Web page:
Technically, you can ride your bike in your favorite vintage band T-shirt, but if you’re pedaling for any distance or time, you might regret it. Cotton T-shirts look great with jeans, but they absorb and hang onto moisture like a sponge. Bike jerseys, on the other hand, are engineered to perform, with fibers that dry fast and features that come in handy when you’re in the saddle. Those jerseys come in a variety of different styles and are built for a variety of different situations. There are classic skin-tight jerseys made for racing and long-sleeve jerseys that don’t look like jerseys at all. Not to mention, there’s summer jerseys and winter jerseys and shoulder-season jerseys…but at their heart, every bike jersey is designed to be comfortable and handle the rigors of biking while defending you against the elements, whether that’s the sun and 90-degree heat, or stray branches crowding the trail on a winter afternoon. Here’s how to choose the best bike jersey for your next ride.
Types of Bike Jerseys
There are two main categories of bike jerseys: road jerseys and mountain bike jerseys, but within those two broad categories are a few niche styles that are separated further by the kind of riding you’re doing. Road jerseys are typically categorized as casual, or “club” jerseys, which have a looser fit; and the much tighter racer jerseys, some of which will have some compression component to them. Meanwhile, mountain bike jerseys are divided into cross-country and downhill categories. The difference between all of these jerseys comes down to the fit and features.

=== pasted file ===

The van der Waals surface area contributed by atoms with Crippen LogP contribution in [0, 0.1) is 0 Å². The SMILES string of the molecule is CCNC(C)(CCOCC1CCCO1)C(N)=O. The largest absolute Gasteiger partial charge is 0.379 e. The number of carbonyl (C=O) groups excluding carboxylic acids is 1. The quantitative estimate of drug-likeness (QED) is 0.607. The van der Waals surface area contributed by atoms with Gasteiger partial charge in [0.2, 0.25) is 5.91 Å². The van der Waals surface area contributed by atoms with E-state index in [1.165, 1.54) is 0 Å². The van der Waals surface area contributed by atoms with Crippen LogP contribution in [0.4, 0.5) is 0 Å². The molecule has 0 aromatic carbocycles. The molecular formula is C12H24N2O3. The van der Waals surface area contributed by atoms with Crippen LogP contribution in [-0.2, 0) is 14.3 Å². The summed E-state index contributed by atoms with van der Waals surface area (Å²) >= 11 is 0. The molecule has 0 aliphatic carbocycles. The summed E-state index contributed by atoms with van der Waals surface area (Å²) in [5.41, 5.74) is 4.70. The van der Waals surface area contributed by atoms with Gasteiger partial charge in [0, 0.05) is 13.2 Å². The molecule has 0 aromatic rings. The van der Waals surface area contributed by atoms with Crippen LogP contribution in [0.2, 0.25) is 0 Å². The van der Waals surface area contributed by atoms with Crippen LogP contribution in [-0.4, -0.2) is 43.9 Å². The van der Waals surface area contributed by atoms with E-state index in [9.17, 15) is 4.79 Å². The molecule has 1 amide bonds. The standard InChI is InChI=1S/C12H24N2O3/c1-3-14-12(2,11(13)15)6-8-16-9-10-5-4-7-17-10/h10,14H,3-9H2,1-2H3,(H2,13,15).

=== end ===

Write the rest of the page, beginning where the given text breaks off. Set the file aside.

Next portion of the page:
Bike Jersey Fit
Traditionally, road jerseys have a snug fit that might seem a bit uncomfortable if it’s your first time wearing one. That tight fit helps reduce wind drag if you’re racing, but more importantly, helps reduce chafing. Loose clothing rubbing against your skin over and over during a 50-mile bike ride will rub you raw, which is one of the reasons you’d regret riding in your favorite cotton T-shirt. So how tight should you go? A simple rule: The faster you’re going on your bike, the tighter the jersey should be. Pro cyclists even wear clothing that has a compression element to it. But casual road cyclists don’t need the tightest fitting jerseys. Fortunately, many cycling brands offer more relaxed-fit jerseys for casual cyclists.
For mountain bikers, cross-country jerseys will look and fit more like a road jersey, with a tighter cut. Downhill and enduro jerseys have a looser cut and are often long sleeved to help protect you against errant branches and falls.
If you’re looking for a high-end, pro-style road cycling jersey, you might need to know a couple of key measurements beyond your basic size: the circumference of your hips and the circumference of your chest. If you have a cloth measuring tape, both numbers are easy to get.